How Seabirds Can Help Us Predict the Size of Fish Stocks

The scientists who study terns, puffins and other birds are trying to get fisheries managers to heed their warnings

Puffin Holding Fish
Seabirds, such as puffins, have a well-earned reputation as sentinels of change in marine environments. Siddharth Sachar / Alamy Stock Photo

In 2015, fisheries managers monitoring Atlantic herring in the waters off the United States and Canada made a grave miscalculation. Things were looking good for the multimillion-dollar fishery: Adult herring in the Gulf of Maine and the Bay of Fundy were more plentiful than they had been in a decade, and mathematical models estimated that one-year-old herring were also abundant—a promising sign for future catches. The managers set high fishing quotas for the next three years. Then, the herring population went into free fall.

One person who wasn’t surprised by the downturn was Lauren Scopel, then a graduate student at Canada's University of New Brunswick studying terns on Machias Seal Island, on the U.S.-Canada border.

Every summer, on islands throughout the Gulf of Maine, ornithologists hunker inside weathered plywood structures and watch as terns and puffins fly in from the ocean with beakfuls of fish, delivering thousands of meals to hungry chicks. Researchers have been tracking seabird diets on the islands for decades. “We were very aware that there were not a lot of herring” between 2012 and 2014, Scopel says.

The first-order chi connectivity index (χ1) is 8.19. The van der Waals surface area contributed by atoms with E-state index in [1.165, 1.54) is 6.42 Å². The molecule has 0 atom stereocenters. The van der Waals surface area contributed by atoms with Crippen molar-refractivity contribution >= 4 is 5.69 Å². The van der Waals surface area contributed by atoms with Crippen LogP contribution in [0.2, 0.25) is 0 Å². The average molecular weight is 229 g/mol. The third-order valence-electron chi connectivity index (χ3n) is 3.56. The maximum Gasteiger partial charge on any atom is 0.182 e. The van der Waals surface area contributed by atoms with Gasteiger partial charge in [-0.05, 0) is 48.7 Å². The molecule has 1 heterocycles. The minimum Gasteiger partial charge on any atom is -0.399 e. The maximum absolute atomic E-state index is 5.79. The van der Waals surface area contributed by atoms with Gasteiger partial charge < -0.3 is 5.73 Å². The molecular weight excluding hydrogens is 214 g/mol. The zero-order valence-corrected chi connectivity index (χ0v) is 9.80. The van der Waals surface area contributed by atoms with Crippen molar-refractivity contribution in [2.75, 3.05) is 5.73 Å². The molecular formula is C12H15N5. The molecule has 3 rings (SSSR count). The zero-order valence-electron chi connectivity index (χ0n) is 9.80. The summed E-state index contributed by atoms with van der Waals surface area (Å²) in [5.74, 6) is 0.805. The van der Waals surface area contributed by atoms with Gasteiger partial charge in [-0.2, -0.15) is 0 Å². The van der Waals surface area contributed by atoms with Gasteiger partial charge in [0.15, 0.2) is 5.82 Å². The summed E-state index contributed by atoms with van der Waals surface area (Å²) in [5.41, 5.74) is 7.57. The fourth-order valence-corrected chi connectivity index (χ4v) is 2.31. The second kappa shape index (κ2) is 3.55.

This should have been a red flag to herring managers. Terns and puffins are expert samplers of juvenile herring, the little 1-year-old fish that will grow big enough to be caught by fishers in a couple of years. Fisheries managers, however, have no dependable way to count juvenile herring and instead rely on the uncertain estimates generated by mathematical models.

Seabirds are highly sensitive to changing ocean conditions and prey availability, earning them a reputation as sentinels of the sea. But ornithologists worldwide struggle to get fisheries managers to pay attention. Enriqueta Velarde, a seabird ecologist at the University of Veracruz in Mexico, has been trying since the 1990s to convince fisheries biologists in the Gulf of California to heed warning signals from seabirds, which predict local collapses of sardines and anchovies. “I was telling them what they didn’t want to listen to,” Velarde says. “So now I’m not allowed to go to meetings.”